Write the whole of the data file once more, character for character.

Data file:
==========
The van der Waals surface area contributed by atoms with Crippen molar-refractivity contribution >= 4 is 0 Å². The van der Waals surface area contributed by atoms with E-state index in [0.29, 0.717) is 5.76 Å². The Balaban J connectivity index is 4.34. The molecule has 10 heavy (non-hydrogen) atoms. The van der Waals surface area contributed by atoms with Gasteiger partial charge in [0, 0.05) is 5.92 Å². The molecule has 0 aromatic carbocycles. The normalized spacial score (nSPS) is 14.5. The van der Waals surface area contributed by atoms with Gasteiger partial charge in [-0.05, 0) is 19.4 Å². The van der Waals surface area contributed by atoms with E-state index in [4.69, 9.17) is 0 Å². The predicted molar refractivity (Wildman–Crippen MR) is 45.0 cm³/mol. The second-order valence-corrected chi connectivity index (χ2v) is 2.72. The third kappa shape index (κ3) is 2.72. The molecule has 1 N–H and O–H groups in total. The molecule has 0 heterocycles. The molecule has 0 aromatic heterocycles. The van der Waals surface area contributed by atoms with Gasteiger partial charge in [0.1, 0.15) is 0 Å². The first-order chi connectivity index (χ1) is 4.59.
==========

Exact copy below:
The van der Waals surface area contributed by atoms with Crippen molar-refractivity contribution >= 4 is 0 Å². The van der Waals surface area contributed by atoms with E-state index in [0.29, 0.717) is 5.76 Å². The Balaban J connectivity index is 4.34. The molecule has 10 heavy (non-hydrogen) atoms. The van der Waals surface area contributed by atoms with Gasteiger partial charge in [0, 0.05) is 5.92 Å². The molecule has 0 aromatic carbocycles. The normalized spacial score (nSPS) is 14.5. The van der Waals surface area contributed by atoms with Gasteiger partial charge in [-0.05, 0) is 19.4 Å². The van der Waals surface area contributed by atoms with E-state index in [4.69, 9.17) is 0 Å². The predicted molar refractivity (Wildman–Crippen MR) is 45.0 cm³/mol. The second-order valence-corrected chi connectivity index (χ2v) is 2.72. The third kappa shape index (κ3) is 2.72. The molecule has 1 N–H and O–H groups in total. The molecule has 0 heterocycles. The molecule has 0 aromatic heterocycles. The van der Waals surface area contributed by atoms with Gasteiger partial charge in [0.1, 0.15) is 0 Å². The first-order chi connectivity index (χ1) is 4.59.